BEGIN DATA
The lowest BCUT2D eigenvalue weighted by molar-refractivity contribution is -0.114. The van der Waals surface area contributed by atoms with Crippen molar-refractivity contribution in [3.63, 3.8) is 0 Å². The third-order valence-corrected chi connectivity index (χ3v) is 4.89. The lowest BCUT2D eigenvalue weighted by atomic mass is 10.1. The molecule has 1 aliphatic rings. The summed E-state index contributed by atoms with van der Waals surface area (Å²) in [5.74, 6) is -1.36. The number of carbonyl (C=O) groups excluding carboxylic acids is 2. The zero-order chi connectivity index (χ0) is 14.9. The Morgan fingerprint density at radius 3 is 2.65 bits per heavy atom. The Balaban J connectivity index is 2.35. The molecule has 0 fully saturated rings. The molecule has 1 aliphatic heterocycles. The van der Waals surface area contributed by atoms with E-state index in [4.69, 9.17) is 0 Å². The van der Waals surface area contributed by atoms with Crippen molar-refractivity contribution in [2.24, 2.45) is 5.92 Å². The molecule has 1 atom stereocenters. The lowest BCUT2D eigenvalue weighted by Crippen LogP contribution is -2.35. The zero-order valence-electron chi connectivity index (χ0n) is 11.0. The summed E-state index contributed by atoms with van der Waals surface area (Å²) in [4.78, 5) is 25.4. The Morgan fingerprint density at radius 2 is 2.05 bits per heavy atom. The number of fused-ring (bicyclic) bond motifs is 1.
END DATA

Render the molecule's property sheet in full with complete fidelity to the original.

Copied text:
The lowest BCUT2D eigenvalue weighted by molar-refractivity contribution is -0.114. The van der Waals surface area contributed by atoms with Crippen molar-refractivity contribution in [3.63, 3.8) is 0 Å². The third-order valence-corrected chi connectivity index (χ3v) is 4.89. The lowest BCUT2D eigenvalue weighted by atomic mass is 10.1. The molecule has 1 aliphatic rings. The summed E-state index contributed by atoms with van der Waals surface area (Å²) in [5.74, 6) is -1.36. The number of carbonyl (C=O) groups excluding carboxylic acids is 2. The zero-order chi connectivity index (χ0) is 14.9. The Morgan fingerprint density at radius 3 is 2.65 bits per heavy atom. The Balaban J connectivity index is 2.35. The molecule has 0 fully saturated rings. The molecule has 1 aliphatic heterocycles. The van der Waals surface area contributed by atoms with E-state index in [4.69, 9.17) is 0 Å². The van der Waals surface area contributed by atoms with Crippen molar-refractivity contribution in [2.24, 2.45) is 5.92 Å². The molecule has 1 atom stereocenters. The lowest BCUT2D eigenvalue weighted by Crippen LogP contribution is -2.35. The zero-order valence-electron chi connectivity index (χ0n) is 11.0. The summed E-state index contributed by atoms with van der Waals surface area (Å²) in [4.78, 5) is 25.4. The Morgan fingerprint density at radius 2 is 2.05 bits per heavy atom. The number of fused-ring (bicyclic) bond motifs is 1.